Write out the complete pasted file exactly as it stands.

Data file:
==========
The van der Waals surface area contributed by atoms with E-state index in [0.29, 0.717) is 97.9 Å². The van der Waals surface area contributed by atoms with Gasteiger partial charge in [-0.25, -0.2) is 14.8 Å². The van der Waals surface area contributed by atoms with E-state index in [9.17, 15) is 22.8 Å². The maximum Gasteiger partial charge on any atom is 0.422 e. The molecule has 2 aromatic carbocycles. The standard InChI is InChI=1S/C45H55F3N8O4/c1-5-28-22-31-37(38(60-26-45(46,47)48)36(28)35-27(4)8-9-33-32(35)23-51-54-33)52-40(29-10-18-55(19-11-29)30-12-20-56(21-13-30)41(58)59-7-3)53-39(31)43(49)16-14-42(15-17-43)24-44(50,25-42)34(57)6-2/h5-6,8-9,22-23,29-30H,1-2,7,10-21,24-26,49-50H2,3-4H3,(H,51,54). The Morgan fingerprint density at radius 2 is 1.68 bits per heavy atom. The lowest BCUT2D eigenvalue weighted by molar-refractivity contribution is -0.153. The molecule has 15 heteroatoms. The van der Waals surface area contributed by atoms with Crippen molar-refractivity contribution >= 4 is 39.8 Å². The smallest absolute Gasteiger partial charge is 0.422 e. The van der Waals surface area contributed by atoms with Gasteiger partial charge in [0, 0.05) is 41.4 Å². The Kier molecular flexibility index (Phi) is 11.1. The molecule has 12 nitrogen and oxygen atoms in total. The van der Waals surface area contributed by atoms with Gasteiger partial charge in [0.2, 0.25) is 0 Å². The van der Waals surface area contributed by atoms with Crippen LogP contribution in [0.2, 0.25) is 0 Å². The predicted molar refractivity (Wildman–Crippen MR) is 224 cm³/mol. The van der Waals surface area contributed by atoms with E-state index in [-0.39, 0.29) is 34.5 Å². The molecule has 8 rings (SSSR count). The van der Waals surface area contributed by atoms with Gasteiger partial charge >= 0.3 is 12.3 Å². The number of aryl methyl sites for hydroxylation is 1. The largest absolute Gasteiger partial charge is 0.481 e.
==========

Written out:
The van der Waals surface area contributed by atoms with E-state index in [0.29, 0.717) is 97.9 Å². The van der Waals surface area contributed by atoms with Gasteiger partial charge in [-0.25, -0.2) is 14.8 Å². The van der Waals surface area contributed by atoms with E-state index in [9.17, 15) is 22.8 Å². The maximum Gasteiger partial charge on any atom is 0.422 e. The molecule has 2 aromatic carbocycles. The standard InChI is InChI=1S/C45H55F3N8O4/c1-5-28-22-31-37(38(60-26-45(46,47)48)36(28)35-27(4)8-9-33-32(35)23-51-54-33)52-40(29-10-18-55(19-11-29)30-12-20-56(21-13-30)41(58)59-7-3)53-39(31)43(49)16-14-42(15-17-43)24-44(50,25-42)34(57)6-2/h5-6,8-9,22-23,29-30H,1-2,7,10-21,24-26,49-50H2,3-4H3,(H,51,54). The Morgan fingerprint density at radius 2 is 1.68 bits per heavy atom. The lowest BCUT2D eigenvalue weighted by molar-refractivity contribution is -0.153. The molecule has 15 heteroatoms. The van der Waals surface area contributed by atoms with Crippen molar-refractivity contribution >= 4 is 39.8 Å². The smallest absolute Gasteiger partial charge is 0.422 e. The van der Waals surface area contributed by atoms with Gasteiger partial charge in [0, 0.05) is 41.4 Å². The Kier molecular flexibility index (Phi) is 11.1. The molecule has 12 nitrogen and oxygen atoms in total. The van der Waals surface area contributed by atoms with Gasteiger partial charge in [0.2, 0.25) is 0 Å². The van der Waals surface area contributed by atoms with Crippen LogP contribution in [0.2, 0.25) is 0 Å². The predicted molar refractivity (Wildman–Crippen MR) is 224 cm³/mol. The van der Waals surface area contributed by atoms with E-state index in [-0.39, 0.29) is 34.5 Å². The molecule has 8 rings (SSSR count). The van der Waals surface area contributed by atoms with Gasteiger partial charge >= 0.3 is 12.3 Å². The number of aryl methyl sites for hydroxylation is 1. The largest absolute Gasteiger partial charge is 0.481 e.